Knob and tube wiring consists of two wires that are hold in place with ceramic knobs and tubes. As the knobs clamp the wire to the structural member, the tubes prevent fire from chafing.
This system isn’t dangerous per say, but it’s rather old and the insulation wears out in time. Many wires are concealed behind walls, insulation or ceiling and it’s quite a challenge to evaluate their state.
The wires are also connected as they are soldered together and wrapped in electrical tape and it’s only a matter of time until the tape wears out or simply falls off.
You would typically find the knob and tube wiring in older installations, consisting of 60-amp service and it doesn’t have a ground conductor. You do need a ground conductor when you’re plugging in appliances that come with three-prong plug. This way the risk for reverse polarization is minimal.
The knob and tube wiring doesn’t take more than 60 amps and the insulation may be worn out. It’s not a grounded system which is quite risky for some modern wiring. It’s safe to use it though in rooms with lower risk (living room, dining room, bedroom) and you should never use it in areas where you may have contact with water (kitchen, bathroom).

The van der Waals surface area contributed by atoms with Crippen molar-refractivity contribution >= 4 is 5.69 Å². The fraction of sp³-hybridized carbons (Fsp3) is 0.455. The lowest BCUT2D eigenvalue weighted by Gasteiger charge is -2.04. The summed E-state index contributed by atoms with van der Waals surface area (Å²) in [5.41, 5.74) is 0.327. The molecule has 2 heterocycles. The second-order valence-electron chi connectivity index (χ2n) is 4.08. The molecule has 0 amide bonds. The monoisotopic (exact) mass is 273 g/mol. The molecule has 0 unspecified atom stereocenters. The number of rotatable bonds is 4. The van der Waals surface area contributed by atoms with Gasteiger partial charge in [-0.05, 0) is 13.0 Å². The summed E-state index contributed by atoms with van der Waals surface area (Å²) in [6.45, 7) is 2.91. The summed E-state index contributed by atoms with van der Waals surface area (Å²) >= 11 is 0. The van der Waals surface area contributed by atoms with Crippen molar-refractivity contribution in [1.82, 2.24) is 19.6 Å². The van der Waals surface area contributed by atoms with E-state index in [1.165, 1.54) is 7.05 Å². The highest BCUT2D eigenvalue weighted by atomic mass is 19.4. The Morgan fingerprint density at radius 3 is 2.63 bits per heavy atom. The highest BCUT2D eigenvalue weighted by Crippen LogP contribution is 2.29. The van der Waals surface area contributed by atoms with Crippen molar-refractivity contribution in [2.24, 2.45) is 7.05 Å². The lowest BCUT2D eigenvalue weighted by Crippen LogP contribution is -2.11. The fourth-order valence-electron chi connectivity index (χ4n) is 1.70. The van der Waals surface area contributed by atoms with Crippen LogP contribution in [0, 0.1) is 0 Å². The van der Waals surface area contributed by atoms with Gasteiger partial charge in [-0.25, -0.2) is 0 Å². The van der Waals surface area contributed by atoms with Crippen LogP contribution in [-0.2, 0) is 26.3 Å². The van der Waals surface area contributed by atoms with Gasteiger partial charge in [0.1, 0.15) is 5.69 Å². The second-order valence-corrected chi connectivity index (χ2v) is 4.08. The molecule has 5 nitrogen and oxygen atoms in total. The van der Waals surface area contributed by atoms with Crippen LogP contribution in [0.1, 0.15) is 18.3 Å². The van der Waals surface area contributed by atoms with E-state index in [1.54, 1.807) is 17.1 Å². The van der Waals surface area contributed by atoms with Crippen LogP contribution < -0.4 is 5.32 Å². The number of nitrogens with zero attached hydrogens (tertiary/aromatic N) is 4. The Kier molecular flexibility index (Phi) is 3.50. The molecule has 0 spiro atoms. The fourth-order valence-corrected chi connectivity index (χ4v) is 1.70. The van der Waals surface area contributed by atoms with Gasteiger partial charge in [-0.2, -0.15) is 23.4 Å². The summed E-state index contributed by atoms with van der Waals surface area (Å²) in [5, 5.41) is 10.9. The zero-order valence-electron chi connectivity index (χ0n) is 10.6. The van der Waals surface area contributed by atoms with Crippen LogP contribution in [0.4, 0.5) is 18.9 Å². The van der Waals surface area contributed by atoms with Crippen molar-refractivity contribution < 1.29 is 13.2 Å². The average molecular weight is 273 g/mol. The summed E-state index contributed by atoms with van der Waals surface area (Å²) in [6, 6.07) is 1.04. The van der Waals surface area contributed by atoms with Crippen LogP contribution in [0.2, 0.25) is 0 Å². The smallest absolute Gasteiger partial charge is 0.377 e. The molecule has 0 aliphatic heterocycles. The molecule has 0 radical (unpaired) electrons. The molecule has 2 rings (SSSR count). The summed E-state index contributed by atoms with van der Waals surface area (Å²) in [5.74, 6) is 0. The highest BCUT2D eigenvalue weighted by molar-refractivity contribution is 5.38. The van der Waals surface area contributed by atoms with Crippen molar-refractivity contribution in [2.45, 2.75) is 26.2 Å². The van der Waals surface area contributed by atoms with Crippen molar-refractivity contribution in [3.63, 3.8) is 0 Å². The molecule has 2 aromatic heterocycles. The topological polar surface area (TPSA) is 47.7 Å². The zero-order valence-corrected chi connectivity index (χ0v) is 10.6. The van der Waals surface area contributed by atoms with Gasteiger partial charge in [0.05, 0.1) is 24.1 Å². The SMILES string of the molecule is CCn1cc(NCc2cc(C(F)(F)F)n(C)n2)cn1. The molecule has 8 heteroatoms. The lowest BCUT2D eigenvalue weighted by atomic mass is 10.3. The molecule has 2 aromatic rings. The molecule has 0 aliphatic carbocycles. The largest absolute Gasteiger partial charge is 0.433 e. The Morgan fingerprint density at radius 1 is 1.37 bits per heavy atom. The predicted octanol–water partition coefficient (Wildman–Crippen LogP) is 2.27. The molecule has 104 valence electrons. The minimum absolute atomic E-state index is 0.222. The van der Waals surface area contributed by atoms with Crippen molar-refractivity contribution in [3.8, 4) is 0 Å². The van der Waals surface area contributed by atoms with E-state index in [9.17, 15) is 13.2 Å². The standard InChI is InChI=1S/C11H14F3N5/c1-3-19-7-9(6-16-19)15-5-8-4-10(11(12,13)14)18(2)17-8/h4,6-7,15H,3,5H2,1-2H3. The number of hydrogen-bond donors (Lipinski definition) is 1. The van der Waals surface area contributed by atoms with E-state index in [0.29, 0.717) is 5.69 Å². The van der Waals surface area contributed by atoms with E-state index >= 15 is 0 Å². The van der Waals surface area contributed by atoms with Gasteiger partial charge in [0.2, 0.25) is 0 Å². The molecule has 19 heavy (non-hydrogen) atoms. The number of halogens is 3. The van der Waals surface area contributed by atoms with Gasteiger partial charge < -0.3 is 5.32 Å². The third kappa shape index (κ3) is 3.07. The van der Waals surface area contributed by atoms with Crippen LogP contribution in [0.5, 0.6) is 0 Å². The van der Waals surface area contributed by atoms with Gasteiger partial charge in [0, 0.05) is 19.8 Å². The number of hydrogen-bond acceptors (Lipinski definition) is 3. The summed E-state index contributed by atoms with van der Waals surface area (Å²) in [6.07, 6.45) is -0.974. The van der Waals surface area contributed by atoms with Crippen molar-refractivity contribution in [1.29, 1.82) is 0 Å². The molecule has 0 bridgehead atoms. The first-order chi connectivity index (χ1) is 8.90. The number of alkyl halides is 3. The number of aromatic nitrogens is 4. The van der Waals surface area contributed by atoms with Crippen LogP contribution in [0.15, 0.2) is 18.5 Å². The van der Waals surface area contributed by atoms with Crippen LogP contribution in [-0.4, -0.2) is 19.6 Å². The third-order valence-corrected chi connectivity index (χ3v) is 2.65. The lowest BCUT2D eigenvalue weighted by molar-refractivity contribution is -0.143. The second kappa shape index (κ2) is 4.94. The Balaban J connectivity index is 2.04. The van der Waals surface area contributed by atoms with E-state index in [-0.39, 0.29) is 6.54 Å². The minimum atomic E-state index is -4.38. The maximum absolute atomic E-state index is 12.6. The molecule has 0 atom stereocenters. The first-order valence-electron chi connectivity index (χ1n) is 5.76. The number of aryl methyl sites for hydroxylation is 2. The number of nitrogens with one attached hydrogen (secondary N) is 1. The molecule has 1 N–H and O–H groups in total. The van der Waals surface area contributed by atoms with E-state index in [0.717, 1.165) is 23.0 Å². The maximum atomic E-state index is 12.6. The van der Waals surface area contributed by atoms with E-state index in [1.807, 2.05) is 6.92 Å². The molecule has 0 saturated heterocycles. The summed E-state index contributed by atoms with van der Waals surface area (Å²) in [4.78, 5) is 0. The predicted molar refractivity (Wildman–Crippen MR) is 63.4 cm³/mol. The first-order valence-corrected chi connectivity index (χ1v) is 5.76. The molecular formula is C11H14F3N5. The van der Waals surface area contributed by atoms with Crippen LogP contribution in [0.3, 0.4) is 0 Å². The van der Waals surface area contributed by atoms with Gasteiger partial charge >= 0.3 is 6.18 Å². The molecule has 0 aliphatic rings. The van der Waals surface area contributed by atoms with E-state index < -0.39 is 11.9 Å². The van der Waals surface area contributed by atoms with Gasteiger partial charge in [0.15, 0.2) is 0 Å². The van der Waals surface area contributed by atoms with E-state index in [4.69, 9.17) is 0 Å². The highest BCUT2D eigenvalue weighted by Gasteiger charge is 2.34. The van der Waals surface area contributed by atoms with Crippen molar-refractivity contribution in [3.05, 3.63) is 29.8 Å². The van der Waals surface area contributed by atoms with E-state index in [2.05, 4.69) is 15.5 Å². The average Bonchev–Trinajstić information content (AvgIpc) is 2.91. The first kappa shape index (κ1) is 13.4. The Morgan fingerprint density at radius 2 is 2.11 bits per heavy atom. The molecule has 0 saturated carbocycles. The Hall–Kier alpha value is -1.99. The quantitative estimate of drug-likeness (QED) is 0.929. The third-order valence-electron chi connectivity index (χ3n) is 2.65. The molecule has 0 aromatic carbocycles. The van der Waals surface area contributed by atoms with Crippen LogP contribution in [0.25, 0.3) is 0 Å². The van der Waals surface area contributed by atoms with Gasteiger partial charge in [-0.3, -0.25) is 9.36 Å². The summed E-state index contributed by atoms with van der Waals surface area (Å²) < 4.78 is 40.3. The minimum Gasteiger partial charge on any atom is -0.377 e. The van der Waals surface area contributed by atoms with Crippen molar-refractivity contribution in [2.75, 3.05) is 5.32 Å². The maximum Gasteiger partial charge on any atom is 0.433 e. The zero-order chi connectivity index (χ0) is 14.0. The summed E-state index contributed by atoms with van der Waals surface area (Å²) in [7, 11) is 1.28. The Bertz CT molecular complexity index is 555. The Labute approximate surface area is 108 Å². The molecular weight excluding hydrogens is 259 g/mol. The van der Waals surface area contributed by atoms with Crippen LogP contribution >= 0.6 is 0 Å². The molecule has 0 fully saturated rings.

When using this method, you should never replace a blown fuse with a larger amp fuse. You don’t want to cut the grounding prong off a plug so that it fits into a two0hole receptacle.
Knob and tube wiring isn’t dangerous per say, but it’s problematic when you use it too much. It’s better to get the system evaluated by a licensed electrician from time to time. Better yet, you should upgrade to the modern wiring systems.